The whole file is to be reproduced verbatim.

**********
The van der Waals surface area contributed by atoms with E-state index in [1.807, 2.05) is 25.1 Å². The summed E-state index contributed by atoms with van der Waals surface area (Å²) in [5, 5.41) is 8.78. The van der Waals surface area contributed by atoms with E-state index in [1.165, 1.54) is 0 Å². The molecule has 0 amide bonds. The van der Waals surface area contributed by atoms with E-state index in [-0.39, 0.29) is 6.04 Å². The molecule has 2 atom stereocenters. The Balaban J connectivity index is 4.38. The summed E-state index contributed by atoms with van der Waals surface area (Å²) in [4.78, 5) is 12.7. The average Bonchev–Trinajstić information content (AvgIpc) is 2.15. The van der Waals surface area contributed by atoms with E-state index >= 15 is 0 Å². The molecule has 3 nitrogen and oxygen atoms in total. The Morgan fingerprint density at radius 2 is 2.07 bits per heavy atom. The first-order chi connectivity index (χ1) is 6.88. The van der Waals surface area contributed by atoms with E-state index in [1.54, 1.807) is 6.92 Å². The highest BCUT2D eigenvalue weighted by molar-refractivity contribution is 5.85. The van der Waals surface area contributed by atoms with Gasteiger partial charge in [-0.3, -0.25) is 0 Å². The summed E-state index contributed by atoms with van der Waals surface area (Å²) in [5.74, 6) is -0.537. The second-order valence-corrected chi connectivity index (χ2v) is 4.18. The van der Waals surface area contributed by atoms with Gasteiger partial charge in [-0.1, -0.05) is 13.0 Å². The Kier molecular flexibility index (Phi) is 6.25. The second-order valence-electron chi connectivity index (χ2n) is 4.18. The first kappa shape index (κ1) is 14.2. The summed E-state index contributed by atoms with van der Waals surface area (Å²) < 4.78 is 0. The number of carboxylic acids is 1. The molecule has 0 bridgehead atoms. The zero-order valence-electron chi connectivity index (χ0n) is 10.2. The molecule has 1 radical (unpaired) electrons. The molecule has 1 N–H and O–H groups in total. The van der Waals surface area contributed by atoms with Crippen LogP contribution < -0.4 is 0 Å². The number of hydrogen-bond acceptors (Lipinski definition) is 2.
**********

The van der Waals surface area contributed by atoms with E-state index in [1.807, 2.05) is 25.1 Å². The summed E-state index contributed by atoms with van der Waals surface area (Å²) in [5, 5.41) is 8.78. The van der Waals surface area contributed by atoms with E-state index in [1.165, 1.54) is 0 Å². The molecule has 0 amide bonds. The van der Waals surface area contributed by atoms with E-state index in [-0.39, 0.29) is 6.04 Å². The molecule has 2 atom stereocenters. The Balaban J connectivity index is 4.38. The summed E-state index contributed by atoms with van der Waals surface area (Å²) in [4.78, 5) is 12.7. The average Bonchev–Trinajstić information content (AvgIpc) is 2.15. The van der Waals surface area contributed by atoms with E-state index >= 15 is 0 Å². The molecule has 3 nitrogen and oxygen atoms in total. The Morgan fingerprint density at radius 2 is 2.07 bits per heavy atom. The first-order chi connectivity index (χ1) is 6.88. The van der Waals surface area contributed by atoms with E-state index in [1.54, 1.807) is 6.92 Å². The highest BCUT2D eigenvalue weighted by molar-refractivity contribution is 5.85. The van der Waals surface area contributed by atoms with Gasteiger partial charge in [-0.3, -0.25) is 0 Å². The summed E-state index contributed by atoms with van der Waals surface area (Å²) in [5.74, 6) is -0.537. The second-order valence-corrected chi connectivity index (χ2v) is 4.18. The van der Waals surface area contributed by atoms with Gasteiger partial charge in [-0.1, -0.05) is 13.0 Å². The Kier molecular flexibility index (Phi) is 6.25. The second-order valence-electron chi connectivity index (χ2n) is 4.18. The first kappa shape index (κ1) is 14.2. The summed E-state index contributed by atoms with van der Waals surface area (Å²) < 4.78 is 0. The number of carboxylic acids is 1. The molecule has 0 bridgehead atoms. The zero-order valence-electron chi connectivity index (χ0n) is 10.2. The molecule has 1 radical (unpaired) electrons. The molecule has 1 N–H and O–H groups in total. The van der Waals surface area contributed by atoms with Crippen LogP contribution < -0.4 is 0 Å². The number of hydrogen-bond acceptors (Lipinski definition) is 2.